A summit meeting of the Group of Seven nations later this month will adopt steps to tackle a global glut in steel, arising mostly from overcapacity in China, which account for roughly half of the global steel production.
If adopted, it is likely to put pressure on China to curb excess production of the material used in construction to cars, Reuters reported quoting a draft text released by the G7.
Chinese steel production hit a record high earlier this year, and with dumping of steel from the country, steel mills from Asia and Australia to Europe and the US are under threat of closure.
"We recognise the negative impact of global excess capacity across industrial sectors, especially steel, on our economies, trade and workers," the draft text says.
"We are committed to moving quickly in taking steps to address this issue by enhancing market function, including through coordinated actions that identify and seek to eliminate such subsidies and support, and by encouraging adjustment."
G7 leaders will meet on 26-27 may in Ise-Shima near Nagoya, a major car production and steel manufacturing centre.
China's steel output hit a record in March as rising prices and better margins overseas prompted mills that had been shut or suspended to resume production.
Rising production pushed down steel prices in China and steel futures in China registered their biggest weekly fall since 2009 on Friday.
But this has not helped rein in China's steel production as producers continued to operate at near capacities, causing a further glut in steel production.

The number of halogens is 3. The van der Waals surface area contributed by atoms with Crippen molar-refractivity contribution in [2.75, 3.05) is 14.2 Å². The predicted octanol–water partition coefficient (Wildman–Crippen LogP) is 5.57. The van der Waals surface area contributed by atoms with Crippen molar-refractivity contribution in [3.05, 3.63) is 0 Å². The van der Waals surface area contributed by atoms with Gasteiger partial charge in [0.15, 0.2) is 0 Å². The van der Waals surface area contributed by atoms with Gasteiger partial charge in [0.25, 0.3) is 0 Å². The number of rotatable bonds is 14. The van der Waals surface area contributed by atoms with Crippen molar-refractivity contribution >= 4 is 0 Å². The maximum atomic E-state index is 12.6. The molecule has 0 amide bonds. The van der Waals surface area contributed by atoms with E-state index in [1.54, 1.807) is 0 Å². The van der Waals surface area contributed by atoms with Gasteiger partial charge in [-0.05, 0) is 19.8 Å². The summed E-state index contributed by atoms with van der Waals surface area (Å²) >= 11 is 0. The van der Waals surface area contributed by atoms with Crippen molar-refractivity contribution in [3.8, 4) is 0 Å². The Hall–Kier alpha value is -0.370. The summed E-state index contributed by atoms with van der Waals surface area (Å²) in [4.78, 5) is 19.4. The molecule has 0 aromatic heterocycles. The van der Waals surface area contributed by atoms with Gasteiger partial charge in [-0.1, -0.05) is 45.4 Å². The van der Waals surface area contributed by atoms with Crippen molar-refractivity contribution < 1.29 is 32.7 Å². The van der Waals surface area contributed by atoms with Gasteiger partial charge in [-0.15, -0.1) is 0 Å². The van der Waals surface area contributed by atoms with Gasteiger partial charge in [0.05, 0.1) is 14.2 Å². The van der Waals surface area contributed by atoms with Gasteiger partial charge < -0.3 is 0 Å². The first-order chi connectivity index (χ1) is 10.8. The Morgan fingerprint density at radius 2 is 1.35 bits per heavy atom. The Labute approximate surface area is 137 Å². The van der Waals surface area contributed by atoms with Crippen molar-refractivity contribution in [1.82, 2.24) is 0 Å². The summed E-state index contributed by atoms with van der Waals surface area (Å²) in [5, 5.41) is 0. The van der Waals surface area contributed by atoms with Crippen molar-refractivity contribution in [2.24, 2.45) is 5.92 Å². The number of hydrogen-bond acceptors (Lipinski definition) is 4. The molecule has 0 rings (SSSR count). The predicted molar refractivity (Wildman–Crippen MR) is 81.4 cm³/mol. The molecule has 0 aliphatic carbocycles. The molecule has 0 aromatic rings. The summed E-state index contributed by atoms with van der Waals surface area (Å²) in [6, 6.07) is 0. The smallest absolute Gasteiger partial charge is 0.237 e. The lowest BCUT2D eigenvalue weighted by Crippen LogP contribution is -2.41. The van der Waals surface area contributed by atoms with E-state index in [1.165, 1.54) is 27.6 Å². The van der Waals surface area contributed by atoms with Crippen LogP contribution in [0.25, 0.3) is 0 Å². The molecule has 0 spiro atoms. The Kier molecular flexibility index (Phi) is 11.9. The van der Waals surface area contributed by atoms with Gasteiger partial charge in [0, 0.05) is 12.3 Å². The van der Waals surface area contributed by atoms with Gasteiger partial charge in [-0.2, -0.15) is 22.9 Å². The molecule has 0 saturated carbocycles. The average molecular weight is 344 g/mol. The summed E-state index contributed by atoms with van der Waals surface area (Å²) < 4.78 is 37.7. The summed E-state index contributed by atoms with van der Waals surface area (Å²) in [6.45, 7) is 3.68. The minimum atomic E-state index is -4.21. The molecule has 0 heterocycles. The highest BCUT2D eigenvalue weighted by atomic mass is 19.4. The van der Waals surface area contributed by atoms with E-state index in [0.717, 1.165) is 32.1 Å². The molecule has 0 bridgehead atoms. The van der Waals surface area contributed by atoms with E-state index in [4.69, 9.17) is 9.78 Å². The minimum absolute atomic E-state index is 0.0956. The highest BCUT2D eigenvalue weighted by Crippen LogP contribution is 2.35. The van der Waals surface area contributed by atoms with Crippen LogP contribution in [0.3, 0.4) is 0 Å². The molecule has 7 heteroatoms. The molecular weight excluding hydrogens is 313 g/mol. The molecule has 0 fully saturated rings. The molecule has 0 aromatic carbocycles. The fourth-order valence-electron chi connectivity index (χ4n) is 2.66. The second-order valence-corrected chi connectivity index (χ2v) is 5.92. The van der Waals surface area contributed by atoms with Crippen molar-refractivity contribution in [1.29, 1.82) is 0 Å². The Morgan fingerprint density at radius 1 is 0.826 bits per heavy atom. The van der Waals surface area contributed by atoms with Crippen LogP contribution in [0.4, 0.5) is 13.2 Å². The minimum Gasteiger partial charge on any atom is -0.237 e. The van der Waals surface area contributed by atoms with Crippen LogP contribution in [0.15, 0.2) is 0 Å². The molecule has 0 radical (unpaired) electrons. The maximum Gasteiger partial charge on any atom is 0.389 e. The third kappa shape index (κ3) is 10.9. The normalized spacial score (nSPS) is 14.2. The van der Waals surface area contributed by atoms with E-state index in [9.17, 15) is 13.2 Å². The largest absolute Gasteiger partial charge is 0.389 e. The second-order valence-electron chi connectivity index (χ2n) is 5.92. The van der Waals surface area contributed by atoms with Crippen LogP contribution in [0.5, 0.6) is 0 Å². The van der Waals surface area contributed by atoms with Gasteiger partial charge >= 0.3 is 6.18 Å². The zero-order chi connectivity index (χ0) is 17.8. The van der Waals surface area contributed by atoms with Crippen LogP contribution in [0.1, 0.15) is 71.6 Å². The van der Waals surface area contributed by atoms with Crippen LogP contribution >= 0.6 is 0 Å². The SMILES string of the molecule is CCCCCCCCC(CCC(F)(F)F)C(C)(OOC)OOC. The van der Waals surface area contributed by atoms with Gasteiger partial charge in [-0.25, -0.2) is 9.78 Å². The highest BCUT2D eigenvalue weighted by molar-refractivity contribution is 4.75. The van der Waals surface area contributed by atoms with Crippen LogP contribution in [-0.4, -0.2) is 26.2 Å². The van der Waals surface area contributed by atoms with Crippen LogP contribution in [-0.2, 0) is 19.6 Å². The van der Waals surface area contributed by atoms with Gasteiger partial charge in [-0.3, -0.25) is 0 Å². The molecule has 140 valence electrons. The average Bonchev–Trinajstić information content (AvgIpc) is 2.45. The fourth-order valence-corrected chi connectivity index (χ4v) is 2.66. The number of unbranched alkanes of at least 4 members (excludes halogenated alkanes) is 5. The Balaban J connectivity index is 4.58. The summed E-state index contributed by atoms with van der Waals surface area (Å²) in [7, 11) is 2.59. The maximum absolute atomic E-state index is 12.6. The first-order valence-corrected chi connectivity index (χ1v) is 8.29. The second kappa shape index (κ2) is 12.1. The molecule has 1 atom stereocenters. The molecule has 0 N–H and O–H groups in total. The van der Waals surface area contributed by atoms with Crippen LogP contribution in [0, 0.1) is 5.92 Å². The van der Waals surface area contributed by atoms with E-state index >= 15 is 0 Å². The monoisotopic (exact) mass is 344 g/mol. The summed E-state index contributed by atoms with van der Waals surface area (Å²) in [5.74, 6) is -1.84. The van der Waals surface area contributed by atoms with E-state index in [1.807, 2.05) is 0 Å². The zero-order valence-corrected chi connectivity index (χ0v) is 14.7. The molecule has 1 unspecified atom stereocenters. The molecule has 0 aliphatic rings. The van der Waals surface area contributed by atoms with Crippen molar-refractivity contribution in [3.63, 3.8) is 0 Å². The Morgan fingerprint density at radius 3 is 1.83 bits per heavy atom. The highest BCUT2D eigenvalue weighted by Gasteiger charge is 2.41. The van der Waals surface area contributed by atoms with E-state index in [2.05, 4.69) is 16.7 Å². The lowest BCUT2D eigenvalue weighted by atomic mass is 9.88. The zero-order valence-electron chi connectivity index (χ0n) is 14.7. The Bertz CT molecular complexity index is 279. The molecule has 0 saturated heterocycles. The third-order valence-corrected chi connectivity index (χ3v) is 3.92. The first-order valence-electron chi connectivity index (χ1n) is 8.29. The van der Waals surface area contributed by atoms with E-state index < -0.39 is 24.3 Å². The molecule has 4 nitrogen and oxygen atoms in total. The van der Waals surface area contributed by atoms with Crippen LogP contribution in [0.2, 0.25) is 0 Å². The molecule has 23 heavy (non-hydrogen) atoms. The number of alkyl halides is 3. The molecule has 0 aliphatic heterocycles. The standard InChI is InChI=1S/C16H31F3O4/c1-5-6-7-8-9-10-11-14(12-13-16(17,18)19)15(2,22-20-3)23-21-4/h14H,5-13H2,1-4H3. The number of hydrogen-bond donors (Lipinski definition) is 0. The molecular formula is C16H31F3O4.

China also failed to coordinate with other major steel producers on measures to tackle the overcapacity crisis, prompting the United States, European Union and others to call for urgent action.
Germany and France have urged fellow EU members to tighten trade restrictions against the flood of cheap Chinese steel and take other measures to protect the bloc's own steel producers.
Chinese officials have said that they are taking sufficient steps to curb capacity, while at the same time stating that blaming China is a way to justify protectionism.
China, meanwhile, announced plans to shed as much as 150 million tonnes of domestic crude steel capacity in the next five years to tackle the overcapacity and help domestic firms with losses and debts.
Cheap Chinese steel exports have been cited as one reason for Tata Steel's decision to sell its British steel operations.
Australian steel and mining company Arrium has gone into administration, while in Germany falling demand for steel is threatening job losses at steel mills.